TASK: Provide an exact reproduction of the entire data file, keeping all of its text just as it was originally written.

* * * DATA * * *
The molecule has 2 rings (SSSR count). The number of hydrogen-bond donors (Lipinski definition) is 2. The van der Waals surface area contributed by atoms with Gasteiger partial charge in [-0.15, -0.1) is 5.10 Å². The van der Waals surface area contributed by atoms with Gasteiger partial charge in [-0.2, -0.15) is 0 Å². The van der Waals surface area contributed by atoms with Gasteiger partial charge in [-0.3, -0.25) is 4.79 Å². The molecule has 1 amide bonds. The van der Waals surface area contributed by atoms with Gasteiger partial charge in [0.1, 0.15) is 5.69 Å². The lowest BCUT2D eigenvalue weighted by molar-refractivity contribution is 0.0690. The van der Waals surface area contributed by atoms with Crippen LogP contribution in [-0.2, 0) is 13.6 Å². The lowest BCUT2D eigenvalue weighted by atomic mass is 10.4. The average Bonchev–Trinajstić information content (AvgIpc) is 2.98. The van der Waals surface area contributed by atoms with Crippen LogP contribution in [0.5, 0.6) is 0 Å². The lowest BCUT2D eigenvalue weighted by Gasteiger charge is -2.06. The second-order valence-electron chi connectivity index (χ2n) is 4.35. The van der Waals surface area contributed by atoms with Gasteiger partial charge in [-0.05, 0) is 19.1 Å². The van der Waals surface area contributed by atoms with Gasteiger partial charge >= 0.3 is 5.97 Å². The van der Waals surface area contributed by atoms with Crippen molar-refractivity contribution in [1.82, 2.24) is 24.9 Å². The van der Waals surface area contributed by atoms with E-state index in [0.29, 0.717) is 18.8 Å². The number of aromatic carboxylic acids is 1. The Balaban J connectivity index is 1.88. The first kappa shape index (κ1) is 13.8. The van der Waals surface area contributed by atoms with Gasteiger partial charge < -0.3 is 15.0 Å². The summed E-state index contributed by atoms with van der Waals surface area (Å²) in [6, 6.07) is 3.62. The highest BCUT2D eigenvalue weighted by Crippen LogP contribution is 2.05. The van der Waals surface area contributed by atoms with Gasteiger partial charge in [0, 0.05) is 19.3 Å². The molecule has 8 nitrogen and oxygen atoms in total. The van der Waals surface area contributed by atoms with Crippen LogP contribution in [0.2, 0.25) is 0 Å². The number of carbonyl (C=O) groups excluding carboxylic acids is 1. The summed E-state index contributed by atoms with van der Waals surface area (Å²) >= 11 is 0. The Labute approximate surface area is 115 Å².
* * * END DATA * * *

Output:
The molecule has 2 rings (SSSR count). The number of hydrogen-bond donors (Lipinski definition) is 2. The van der Waals surface area contributed by atoms with Gasteiger partial charge in [-0.15, -0.1) is 5.10 Å². The van der Waals surface area contributed by atoms with Gasteiger partial charge in [-0.2, -0.15) is 0 Å². The van der Waals surface area contributed by atoms with Gasteiger partial charge in [-0.3, -0.25) is 4.79 Å². The molecule has 1 amide bonds. The van der Waals surface area contributed by atoms with Gasteiger partial charge in [0.1, 0.15) is 5.69 Å². The lowest BCUT2D eigenvalue weighted by molar-refractivity contribution is 0.0690. The van der Waals surface area contributed by atoms with Crippen LogP contribution in [-0.2, 0) is 13.6 Å². The lowest BCUT2D eigenvalue weighted by atomic mass is 10.4. The average Bonchev–Trinajstić information content (AvgIpc) is 2.98. The van der Waals surface area contributed by atoms with Crippen LogP contribution in [0.5, 0.6) is 0 Å². The lowest BCUT2D eigenvalue weighted by Gasteiger charge is -2.06. The second-order valence-electron chi connectivity index (χ2n) is 4.35. The van der Waals surface area contributed by atoms with Gasteiger partial charge in [-0.05, 0) is 19.1 Å². The van der Waals surface area contributed by atoms with Gasteiger partial charge >= 0.3 is 5.97 Å². The van der Waals surface area contributed by atoms with Crippen molar-refractivity contribution in [1.82, 2.24) is 24.9 Å². The van der Waals surface area contributed by atoms with E-state index in [0.29, 0.717) is 18.8 Å². The number of aromatic carboxylic acids is 1. The Balaban J connectivity index is 1.88. The first kappa shape index (κ1) is 13.8. The van der Waals surface area contributed by atoms with Gasteiger partial charge < -0.3 is 15.0 Å². The summed E-state index contributed by atoms with van der Waals surface area (Å²) in [6, 6.07) is 3.62. The highest BCUT2D eigenvalue weighted by Crippen LogP contribution is 2.05. The van der Waals surface area contributed by atoms with Gasteiger partial charge in [0, 0.05) is 19.3 Å². The molecule has 8 nitrogen and oxygen atoms in total. The van der Waals surface area contributed by atoms with Crippen LogP contribution in [0.2, 0.25) is 0 Å². The number of carbonyl (C=O) groups excluding carboxylic acids is 1. The summed E-state index contributed by atoms with van der Waals surface area (Å²) >= 11 is 0. The Labute approximate surface area is 115 Å².